Thursday, October 24, 2019

BC Tables Historic UNDRIP Resolution in Legislature Protecting Indigenous Rights


First Nations Flag

Here is today's historic and politically explosive announcement in the CBC and here in the Globe and Mail.

At my age, I have come to realize that sometimes it takes years and years to finally be proven right.  About eight years ago now I was locked in a difference of professional opinion with my supervisors at my Child Protection Office in the BC Lower Mainland.  One of the children on my caseload, a five year old girl was left an orphan when her indigent father died.  Her mother, a full-blooded First Nations woman, had died several years earlier.  Her father was white, with no aboriginal ancestry.  The problem was what to do with the child--who had no relatives in Canada.

It turned out her father had a brother who lived in California with his wife.  My supervisors wanted to move the child down to California into the custody of her uncle and his wife...persons that she had never met in her life because the brothers were estranged.  Little "X" as we will call her, had several former caregivers here in BC who knew her well and loved her.  She had been in and out of foster care since birth.  Her father had been an alcoholic/drug addict who kept her in substandard conditions while he drank and drugged himself to death.  There had been other concerns about him as he and the child had shared the same bed.  The child had only been living with him for about two years prior to his death.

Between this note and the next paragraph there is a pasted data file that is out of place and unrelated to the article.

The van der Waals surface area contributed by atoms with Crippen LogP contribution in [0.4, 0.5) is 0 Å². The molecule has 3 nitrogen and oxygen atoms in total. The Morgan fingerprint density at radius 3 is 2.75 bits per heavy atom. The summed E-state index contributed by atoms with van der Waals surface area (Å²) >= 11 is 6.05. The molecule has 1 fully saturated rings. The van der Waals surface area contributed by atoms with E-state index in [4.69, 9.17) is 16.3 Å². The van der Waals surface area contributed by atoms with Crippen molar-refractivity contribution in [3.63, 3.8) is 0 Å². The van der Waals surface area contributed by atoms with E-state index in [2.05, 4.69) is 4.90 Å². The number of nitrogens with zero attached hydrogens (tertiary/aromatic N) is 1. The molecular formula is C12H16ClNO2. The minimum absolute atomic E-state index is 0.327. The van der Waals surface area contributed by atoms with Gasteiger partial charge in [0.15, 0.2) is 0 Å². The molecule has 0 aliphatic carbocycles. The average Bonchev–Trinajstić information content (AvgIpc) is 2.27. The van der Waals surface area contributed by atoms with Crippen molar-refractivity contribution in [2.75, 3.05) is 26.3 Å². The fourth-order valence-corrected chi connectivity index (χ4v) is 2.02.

One of "X's long term former foster parents was a couple with other children who regarded "X" as their child and sibling.  Unfortunately, this couple and their children had moved to Alberta a couple of years earlier.  This couple expressed an interest in "X" ...and I was of the opinion that this was the best option for her...as she would thus be able to retain her Canadian identity and most importantly, her First Nations heritage here in Canada.

We had a meeting in my supervisors' office to resolve the matter.  My supervisor and her supervisor attended, with me being the only one who wanted "X" to stay in Canada.  It was a "Solomon's decision" as they say.  I prepared for the meeting by looking up the UNDRIP on the internet and copying some of the pages describing that resolution.

At the meeting, I argued that the only thing that "X" still had in her possession was her First Nations Heritage and her Canadian citizenship/identity.  THESE valuable assets should not be stripped from her, along with everything else.  I argued for her to, preferably, stay in the current foster home she was in in BC, but if that was not possible, then be moved to rejoin her long-time Foster Home Family in Alberta where they regarded her as family.  I read aloud the provisions of the UNDRIP to my supervisors and said that someday this would be law and "X" would not be allowed to be moved.  They looked at me like I had two heads.

Needless to say, I lost the argument.  "X" was moved to California and taken there quickly thereafter by another social worker.  She would be raised in a whitebread world and her First Nations heritage would be a long-forgotten memory.

Today, the UNDRIP will be tabled to become law in BC.  I wonder if my supervisors...who are no doubt still on the job...will think back to that day...when they had the relevant paragraphs of the resolution read aloud to them by a lowly front line Social Worker.

1 comment:

Anonymous said...

Front line social worker, yes , lowly, no.
Garuda sends blessings to spark the heart.